Mombasa Court Clarifies Collective Administration of Copyright and Related Rights in Kenya

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In a recently reported judgment in the case of Michael Branham Katana t/a Harsutak Bar & 4 others v Kenya Association of Music Producers (KAMP) & 3 others [2016] eKLR, a claim was made that Kenya Copyright Board (KECOBO) acted unreasonably by licensing two collective management organisations (CMOs) namely, KAMP and Performers Rights Society of Kenya (PRiSK) to collect royalties. The Petitioners claim that by the act of collecting and enforcing royalty collection, the CMOs violated their constitutional rights including the right to equality, and property and that by virtue of the act of licensing the CMOs to operate, KECOBO is complicit in the alleged violation of the Petitioners’ constitutional rights.

The Petition was filed by the Petitioners after they were arrested and arraigned in court for the purported offence of failure to procure licenses from the CMOs as required under Section 46 of the Copyright Act. The Petitioners’ case was that the collection of royalties by the CMOs was illegal. The Petitioners also argued that the licensing by KECOBO of the CMOs was unreasonable, illegal and a duplication of the work of Music Copyright Society of Kenya (MCSK).
With regard to the issue of whether the licensing of KAMP and PRISK by KECOBO was unreasonable, illegal, irregular and a duplication of the work of MCSK, the court held that a plain interpretation of section 46 of the Act was that KECOBO may licence one CMO for each class of rights. In addition, the court stated that there is no doubt that there may exist different classes of rights in the same work. For instance, in the case of music, the court states that the concerned right holders in music may be the composers and publishers, the producer of the sound recording and the performer. As a result, each of these right holders is entitled to receive his/her royalty interests, and for this purpose they may register with different CMOs to collect their respective class of rights. In Kenya, each of these right holders has a collecting society registered in accordance with the Copyright Act, namely PRISK for performers, MCSK for musicians and/or composers, and KAMP for producers.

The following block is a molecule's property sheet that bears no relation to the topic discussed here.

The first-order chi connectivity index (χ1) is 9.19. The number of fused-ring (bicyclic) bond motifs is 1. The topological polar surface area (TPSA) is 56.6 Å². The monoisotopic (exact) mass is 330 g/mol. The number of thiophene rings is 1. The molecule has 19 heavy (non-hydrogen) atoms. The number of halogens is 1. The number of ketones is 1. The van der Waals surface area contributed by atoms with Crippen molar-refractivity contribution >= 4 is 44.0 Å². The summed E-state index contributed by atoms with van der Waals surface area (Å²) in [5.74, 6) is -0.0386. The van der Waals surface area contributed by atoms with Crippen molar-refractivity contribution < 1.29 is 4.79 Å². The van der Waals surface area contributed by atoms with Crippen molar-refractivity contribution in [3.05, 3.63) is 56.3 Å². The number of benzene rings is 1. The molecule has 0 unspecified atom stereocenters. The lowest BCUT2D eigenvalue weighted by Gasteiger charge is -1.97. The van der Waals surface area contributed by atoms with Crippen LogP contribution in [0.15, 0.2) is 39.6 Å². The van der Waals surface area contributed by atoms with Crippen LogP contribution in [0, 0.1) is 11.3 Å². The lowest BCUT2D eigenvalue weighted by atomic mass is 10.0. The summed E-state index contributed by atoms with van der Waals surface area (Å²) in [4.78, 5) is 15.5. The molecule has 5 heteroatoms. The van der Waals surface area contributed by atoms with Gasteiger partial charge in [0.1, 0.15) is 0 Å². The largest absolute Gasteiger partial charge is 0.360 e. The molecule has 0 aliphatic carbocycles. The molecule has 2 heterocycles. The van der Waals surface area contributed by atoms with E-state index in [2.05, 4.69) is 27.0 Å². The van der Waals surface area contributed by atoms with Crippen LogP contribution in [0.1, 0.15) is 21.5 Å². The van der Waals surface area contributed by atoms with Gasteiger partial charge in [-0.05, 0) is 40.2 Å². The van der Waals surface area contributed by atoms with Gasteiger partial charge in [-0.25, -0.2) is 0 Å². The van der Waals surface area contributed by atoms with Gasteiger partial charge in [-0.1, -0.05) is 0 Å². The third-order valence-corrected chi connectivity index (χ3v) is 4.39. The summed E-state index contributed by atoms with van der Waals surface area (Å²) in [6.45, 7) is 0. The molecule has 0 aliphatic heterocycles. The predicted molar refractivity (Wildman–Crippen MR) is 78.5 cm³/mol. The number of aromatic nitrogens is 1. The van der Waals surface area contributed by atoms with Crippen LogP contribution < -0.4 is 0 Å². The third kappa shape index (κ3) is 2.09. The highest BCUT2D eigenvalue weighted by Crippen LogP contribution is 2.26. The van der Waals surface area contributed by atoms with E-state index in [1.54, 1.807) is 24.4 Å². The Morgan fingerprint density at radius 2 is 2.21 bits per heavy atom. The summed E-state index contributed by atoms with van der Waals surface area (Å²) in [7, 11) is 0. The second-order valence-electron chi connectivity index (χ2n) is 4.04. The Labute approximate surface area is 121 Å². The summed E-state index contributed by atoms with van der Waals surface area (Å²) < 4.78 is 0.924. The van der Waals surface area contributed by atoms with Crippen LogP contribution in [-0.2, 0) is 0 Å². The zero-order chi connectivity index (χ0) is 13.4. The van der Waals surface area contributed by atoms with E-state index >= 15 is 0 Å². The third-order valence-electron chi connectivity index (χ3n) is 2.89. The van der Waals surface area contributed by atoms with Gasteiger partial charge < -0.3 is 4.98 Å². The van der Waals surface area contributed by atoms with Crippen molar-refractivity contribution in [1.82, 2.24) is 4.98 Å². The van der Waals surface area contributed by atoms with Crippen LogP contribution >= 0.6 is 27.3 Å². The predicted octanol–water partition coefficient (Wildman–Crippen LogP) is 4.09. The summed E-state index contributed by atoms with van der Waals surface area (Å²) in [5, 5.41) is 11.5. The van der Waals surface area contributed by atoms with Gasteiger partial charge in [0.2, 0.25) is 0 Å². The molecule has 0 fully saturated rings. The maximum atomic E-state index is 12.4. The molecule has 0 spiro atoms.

On the question of the requirements of registration of CMOs under Section 46(4), the court held that there was no suggestion that either KAMP, PRiSK or KECOBO did not meet the requirements of registration.
Further the court termed as misconceived the suggestion that KAMP and PRiSK do not have the legal mandate to demand licence from the Petitioners because there was no assignment of rights from the owners of copyright. The court stated that a perusal of the KAMP Membership Application Form and PRISK Sound Declaration Form shows that the forms are in fact contracts that have the effect of assigning the rights of any number to KAMP and PRISK. Therefore, according to the court, it is reasonable and safe to infer assignment by virtue of membership.
With regard to the Petitioners’ claim that KECOBO acted unfairly in taking administrative decision of registering and renewing the licence of KAMP and PRiSK allegedly without consultation, the court held that this was “rather strange claim”. According to the court, the Petitioners organization was registered on 29th November 2013 and found the CMOs already registered and operation at that date. Therefore, according to the court, the Petitioners as a Welfare Group cannot therefore claim to demand consultation over a process that predates its existence. Since the Welfare Group has not initiated any process to trigger an administrative process to claim breach of the Constitution, there is consequently no basis for claiming lack of consultation in participation by the Petitioners.

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